Paly robotics team members tell school board their coach is a bully

An image from the Paly Robotics Team website.

Daily Post Staff Writer

The new head coach of the Palo Alto High School robotics team was publicly accused last night (Oct. 9) of intimidating, harassing and bullying students, even crying, swearing and hurling insults at team members.

Three team captains, two of their parents and a boosters volunteer raised their concerns about Head Coach Kathleen Krier to the Palo Alto school board last night.
“(Krier) has exhibited some really concerning behavior that has definitely affected my wellbeing and ability to concentrate in school,” said Paly junior Lawrence Chang, the robotics team’s build captain.

Krier didn’t speak at the meeting last night or return a request for comment.

Chang, who has participated on the robotics team since his freshman year, said Krier had pulled him aside on Sept. 22 and “started breaking down in front of me.”

“There was a lot of emotionally charged speech. She was in tears and kind of telling me how hard her life was coming to this new city, being a new head coach and so forth,” Chang said.

According to her LinkedIn profile, Krier last taught at Monte Vista High School in Danville, where she started in August 2014. She became the head coach of Paly’s robotics program in August.

Krier then spewed “a lot of direct insults toward me and the team in general about how we’re giving her such a hard time,” Chang said.

Student shocked by teacher’s swearing

That escalated to Krier swearing, not directly at Chang, and insulting him using words he didn’t want to repeat at last night’s board meeting.

“This took me by complete shock because up until that point, I guess I felt like I had been reasonable in having a productive interaction with her,” Chang said.

Co-captain Bryan Yang, a senior, said the team feels “intimidated, scared and bullied” by Krier and as a result has a feeling of anxiety when going to the robotics lab.
Krier also threatened to call security on Yang, and threatened to kick him off the team three times, said Co-captain Jennifer Xu, a senior.

Students have met with several administrators, including Paly Principal Adam Paulson and assistant principals Jerry Berkson and Tom Keating, but said the meetings haven’t gotten them anywhere. Xu said that every time she met with an administrator, it felt like she was starting from “square one.”

Leonard Ely III, the treasurer of the Paly Robotics boosters club, said the students were told their parents were not allowed to attend their meetings with administrators and that they were told different things depending on which administrator they met with.

Xu said she filed an official complaint against Krier under the Uniform Complaint Procedure, a written and signed statement alleging a violation of federal or state laws governing certain educational programs.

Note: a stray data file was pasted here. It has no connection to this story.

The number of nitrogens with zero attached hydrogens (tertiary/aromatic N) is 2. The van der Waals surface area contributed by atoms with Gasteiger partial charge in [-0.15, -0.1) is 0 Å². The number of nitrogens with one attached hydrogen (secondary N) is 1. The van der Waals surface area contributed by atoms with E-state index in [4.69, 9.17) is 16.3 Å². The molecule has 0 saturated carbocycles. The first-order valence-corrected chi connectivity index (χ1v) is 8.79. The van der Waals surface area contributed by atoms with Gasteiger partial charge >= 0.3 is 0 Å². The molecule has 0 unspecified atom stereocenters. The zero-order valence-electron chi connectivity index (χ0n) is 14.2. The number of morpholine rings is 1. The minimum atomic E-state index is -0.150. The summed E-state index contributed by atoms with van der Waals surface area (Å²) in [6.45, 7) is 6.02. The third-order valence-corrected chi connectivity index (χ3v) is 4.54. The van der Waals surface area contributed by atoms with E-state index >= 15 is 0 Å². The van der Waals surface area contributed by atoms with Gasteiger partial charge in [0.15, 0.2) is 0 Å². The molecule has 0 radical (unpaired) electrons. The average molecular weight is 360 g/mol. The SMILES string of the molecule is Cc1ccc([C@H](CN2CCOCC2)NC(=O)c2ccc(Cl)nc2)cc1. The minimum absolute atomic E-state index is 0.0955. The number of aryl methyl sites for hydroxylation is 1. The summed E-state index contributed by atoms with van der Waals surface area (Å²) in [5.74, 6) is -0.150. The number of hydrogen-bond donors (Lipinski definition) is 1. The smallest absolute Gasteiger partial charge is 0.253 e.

Team parent Merrilee Soohoo said that 22 students had signed a letter raising concerns about Krier.


“She makes the students uncomfortable, getting in their personal space and calling some ‘Honey,’” Soohoo said, noting that that kind of behavior would only be seen as friendly if Krier had built up any rapport with the team members.

Soohoo said that many students have been afraid to come forward with their concerns about Krier because they’re worried about jeopardizing their academic records.
“You need to know that the students do not feel emotionally safe at the robotics lab this year,” Soohoo said.

Team parent Min Xu said the robotics program had “taken a dramatic downturn” since Krier became the head coach.

“Our students are being intimidated and sometimes are being called with very mean names, and that’s really affecting their mental health and well-being,” Min Xu said.

Ely said Krier’s new role was throwing off the students’ dynamic.

“The word ‘team’ is a misnomer in this use. It’s a student-led club for all intents and purposes, and not a team,” Ely said.

When it comes to robotic competitions, Ely said, “She puts in the play, and nobody understands it because they’re not used to having a coach send in the play.”

Superintendent Don Austin said he would follow up on the allegations. He said he doesn’t know Krier, and even if he did, it would be inappropriate to comment on her behavior at the board meeting.

But, he said, “I do know what it’s like to be new.”

“This is not a rationalization. It’s not a defense. It’s none of those things. It’s just a thought,” Austin said. “We’re all going to be new somewhere at some point in time.”
Austin said that Krier must have “come from a place where (she was) successful.” Otherwise, she wouldn’t have been hired.

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